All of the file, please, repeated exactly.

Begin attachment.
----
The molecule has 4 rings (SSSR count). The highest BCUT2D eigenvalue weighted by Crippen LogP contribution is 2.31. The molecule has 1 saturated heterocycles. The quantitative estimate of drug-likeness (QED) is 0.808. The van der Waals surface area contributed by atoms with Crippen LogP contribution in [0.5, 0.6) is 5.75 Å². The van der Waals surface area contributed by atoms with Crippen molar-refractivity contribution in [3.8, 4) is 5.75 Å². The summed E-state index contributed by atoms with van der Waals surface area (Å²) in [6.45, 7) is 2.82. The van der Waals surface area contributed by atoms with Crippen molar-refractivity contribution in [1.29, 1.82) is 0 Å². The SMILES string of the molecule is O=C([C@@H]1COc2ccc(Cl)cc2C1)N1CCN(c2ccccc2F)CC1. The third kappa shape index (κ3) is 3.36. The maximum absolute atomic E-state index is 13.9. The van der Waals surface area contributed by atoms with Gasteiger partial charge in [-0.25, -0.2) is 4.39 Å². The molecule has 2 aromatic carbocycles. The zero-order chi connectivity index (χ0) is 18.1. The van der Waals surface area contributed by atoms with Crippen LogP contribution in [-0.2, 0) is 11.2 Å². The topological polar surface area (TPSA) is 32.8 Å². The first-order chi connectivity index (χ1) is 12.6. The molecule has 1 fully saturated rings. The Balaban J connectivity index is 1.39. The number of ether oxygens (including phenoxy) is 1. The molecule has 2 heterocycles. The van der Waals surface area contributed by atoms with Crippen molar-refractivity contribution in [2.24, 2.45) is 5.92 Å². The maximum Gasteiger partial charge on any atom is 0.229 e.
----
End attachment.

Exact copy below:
The molecule has 4 rings (SSSR count). The highest BCUT2D eigenvalue weighted by Crippen LogP contribution is 2.31. The molecule has 1 saturated heterocycles. The quantitative estimate of drug-likeness (QED) is 0.808. The van der Waals surface area contributed by atoms with Crippen LogP contribution in [0.5, 0.6) is 5.75 Å². The van der Waals surface area contributed by atoms with Crippen molar-refractivity contribution in [3.8, 4) is 5.75 Å². The summed E-state index contributed by atoms with van der Waals surface area (Å²) in [6.45, 7) is 2.82. The van der Waals surface area contributed by atoms with Crippen molar-refractivity contribution in [1.29, 1.82) is 0 Å². The SMILES string of the molecule is O=C([C@@H]1COc2ccc(Cl)cc2C1)N1CCN(c2ccccc2F)CC1. The third kappa shape index (κ3) is 3.36. The maximum absolute atomic E-state index is 13.9. The van der Waals surface area contributed by atoms with Gasteiger partial charge in [-0.25, -0.2) is 4.39 Å². The molecule has 2 aromatic carbocycles. The zero-order chi connectivity index (χ0) is 18.1. The van der Waals surface area contributed by atoms with Crippen LogP contribution in [-0.2, 0) is 11.2 Å². The topological polar surface area (TPSA) is 32.8 Å². The first-order chi connectivity index (χ1) is 12.6. The molecule has 1 fully saturated rings. The Balaban J connectivity index is 1.39. The number of ether oxygens (including phenoxy) is 1. The molecule has 2 heterocycles. The van der Waals surface area contributed by atoms with Crippen molar-refractivity contribution in [2.24, 2.45) is 5.92 Å². The maximum Gasteiger partial charge on any atom is 0.229 e.